Recently, in Albania, some important philosophical works have been put into circulation, though in minimal numbers compared to publications in other fields. This prompts me to approach the connection between the presence and the role of philosophy in our country. Viewed in retrospect, the presence of philosophical editions in our cultural space is extremely fragile. This fragility is clearly shown through the almost total absence of philosophically authentic series. To date, philosophical works have been published only sporadically.
Besides this, the selection of these books does not follow criteria and a structure, much less a clear and well-defined strategy for the presentation of this field within normal dialectics. We are faced with such phenomena as the ability to find any book on Kant’s Critique of Pure Reason or Hegel’s Phenomenology of Spirit, while at the same time the works themselves that are the object of these studies still do not exist in the Albanian language. Furthermore, we may encounter another phenomenon, in which a publisher publishes a text by Aristotle, followed by a work by Ortega Y Gasset, or even visa versa: they might publish a work, for example, by Nietzsche, and immediately afterwards circulate a work of Plutarch.
This phenomenon, which makes it possible to skim past whole periods of philosophical development and their key representative works, creates a kind of confusion for the reader, further testament to the lack of an authentic strategy and a publishing programme. What could possibly be the reason for the absence of such a strategy, of a well-structured programme of philosophical editions in the light of historical development, thematically or following the worldview of these developments, which ends with a series of philosophical edition that amounts to more than simply a handful of titles, but rather the selection and publications according to a fixed order? Personally, I think that it is for more than one reason.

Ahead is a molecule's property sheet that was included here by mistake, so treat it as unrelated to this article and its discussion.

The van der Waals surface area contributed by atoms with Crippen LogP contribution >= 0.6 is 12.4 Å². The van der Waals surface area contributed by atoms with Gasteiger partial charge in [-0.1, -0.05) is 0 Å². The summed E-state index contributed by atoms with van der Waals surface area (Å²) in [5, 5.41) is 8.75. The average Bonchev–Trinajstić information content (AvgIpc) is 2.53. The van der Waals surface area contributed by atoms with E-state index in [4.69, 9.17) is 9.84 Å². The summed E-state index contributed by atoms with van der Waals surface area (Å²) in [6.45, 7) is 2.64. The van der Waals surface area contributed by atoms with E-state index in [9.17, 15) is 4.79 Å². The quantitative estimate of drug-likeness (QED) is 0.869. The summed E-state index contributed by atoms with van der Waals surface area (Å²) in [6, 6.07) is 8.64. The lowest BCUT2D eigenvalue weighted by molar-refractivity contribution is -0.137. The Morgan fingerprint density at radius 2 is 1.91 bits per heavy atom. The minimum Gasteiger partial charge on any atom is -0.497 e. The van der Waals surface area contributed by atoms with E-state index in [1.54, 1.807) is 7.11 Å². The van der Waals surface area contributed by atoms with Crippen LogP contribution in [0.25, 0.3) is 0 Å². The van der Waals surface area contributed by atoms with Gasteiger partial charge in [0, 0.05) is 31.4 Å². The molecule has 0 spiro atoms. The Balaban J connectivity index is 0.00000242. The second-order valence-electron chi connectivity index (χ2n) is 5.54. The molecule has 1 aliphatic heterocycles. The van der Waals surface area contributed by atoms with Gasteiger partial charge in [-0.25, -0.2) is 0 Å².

First, the absence of an authentic publishing programme is directly related to our publishers following impenetrable criteria for publishing philosophical works. The overwhelming majority of such editions are clearly the fruit of chance, rather than a systematic programme of the publishing houses. This is perhaps related to a kind of scepticism that publishers display towards these works. More often than not, our publishers target “fashionable” philosophical works to the market; for instance, they launch editions of Nietzsche, as he remains one of the most scandalous philosophers (and the “fashion” is connected precisely to scandal), without any attempt to provide readers with the works of previous thinkers, thereby masking the fact that besides the originality of Nietzsche’s thought, there is also the influence by and reaction to forerunning and contemporary philosophers. This makes the reception of Nietzsche’s thought difficult: somewhere between half-comprehension and incomprehension.
Another reason is perhaps connected with the difficulties faced in the translation of philosophical works. I express this with full understanding of the difficulties of this task (perhaps one of the most difficult in the field of translation), but not its impossibility. The Albanian language, apart from the zigzag of its development, has shown its ability to express, and has in itself genuine philosophical notions and concepts, running directly through time to its renewal, enrichment, and cultivation.